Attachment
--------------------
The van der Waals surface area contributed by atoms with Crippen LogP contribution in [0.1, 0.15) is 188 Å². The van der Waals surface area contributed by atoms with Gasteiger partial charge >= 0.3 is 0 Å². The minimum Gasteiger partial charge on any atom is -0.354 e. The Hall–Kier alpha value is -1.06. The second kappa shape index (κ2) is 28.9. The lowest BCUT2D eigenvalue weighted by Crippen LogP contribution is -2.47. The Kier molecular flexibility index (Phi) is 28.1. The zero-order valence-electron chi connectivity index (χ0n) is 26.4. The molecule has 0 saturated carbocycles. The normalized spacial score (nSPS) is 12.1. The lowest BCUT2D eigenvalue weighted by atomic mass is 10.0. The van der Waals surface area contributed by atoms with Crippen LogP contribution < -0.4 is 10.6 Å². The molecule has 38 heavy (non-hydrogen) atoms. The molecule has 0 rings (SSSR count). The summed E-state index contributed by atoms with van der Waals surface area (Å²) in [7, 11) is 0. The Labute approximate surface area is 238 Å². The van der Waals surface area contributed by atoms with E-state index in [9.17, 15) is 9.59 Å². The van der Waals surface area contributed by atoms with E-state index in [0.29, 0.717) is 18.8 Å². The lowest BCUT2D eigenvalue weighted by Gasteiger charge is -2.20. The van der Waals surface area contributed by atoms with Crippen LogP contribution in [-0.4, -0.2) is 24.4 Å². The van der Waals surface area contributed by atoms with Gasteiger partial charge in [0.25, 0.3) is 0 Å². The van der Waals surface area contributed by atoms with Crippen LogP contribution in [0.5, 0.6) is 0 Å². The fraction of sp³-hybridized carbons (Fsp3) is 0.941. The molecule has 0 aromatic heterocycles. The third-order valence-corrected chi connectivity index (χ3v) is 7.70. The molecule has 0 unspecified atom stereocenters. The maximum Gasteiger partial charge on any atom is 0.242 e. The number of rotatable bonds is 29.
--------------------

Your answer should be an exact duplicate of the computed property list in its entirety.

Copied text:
The van der Waals surface area contributed by atoms with Crippen LogP contribution in [0.1, 0.15) is 188 Å². The van der Waals surface area contributed by atoms with Gasteiger partial charge >= 0.3 is 0 Å². The minimum Gasteiger partial charge on any atom is -0.354 e. The Hall–Kier alpha value is -1.06. The second kappa shape index (κ2) is 28.9. The lowest BCUT2D eigenvalue weighted by Crippen LogP contribution is -2.47. The Kier molecular flexibility index (Phi) is 28.1. The zero-order valence-electron chi connectivity index (χ0n) is 26.4. The molecule has 0 saturated carbocycles. The normalized spacial score (nSPS) is 12.1. The lowest BCUT2D eigenvalue weighted by atomic mass is 10.0. The van der Waals surface area contributed by atoms with Crippen LogP contribution < -0.4 is 10.6 Å². The molecule has 38 heavy (non-hydrogen) atoms. The molecule has 0 rings (SSSR count). The summed E-state index contributed by atoms with van der Waals surface area (Å²) in [7, 11) is 0. The Labute approximate surface area is 238 Å². The van der Waals surface area contributed by atoms with E-state index in [9.17, 15) is 9.59 Å². The van der Waals surface area contributed by atoms with E-state index in [0.29, 0.717) is 18.8 Å². The lowest BCUT2D eigenvalue weighted by Gasteiger charge is -2.20. The van der Waals surface area contributed by atoms with Crippen LogP contribution in [-0.4, -0.2) is 24.4 Å². The van der Waals surface area contributed by atoms with Gasteiger partial charge in [0.25, 0.3) is 0 Å². The van der Waals surface area contributed by atoms with Crippen LogP contribution in [0.5, 0.6) is 0 Å². The fraction of sp³-hybridized carbons (Fsp3) is 0.941. The molecule has 0 aromatic heterocycles. The third-order valence-corrected chi connectivity index (χ3v) is 7.70. The molecule has 0 unspecified atom stereocenters. The maximum Gasteiger partial charge on any atom is 0.242 e. The number of rotatable bonds is 29.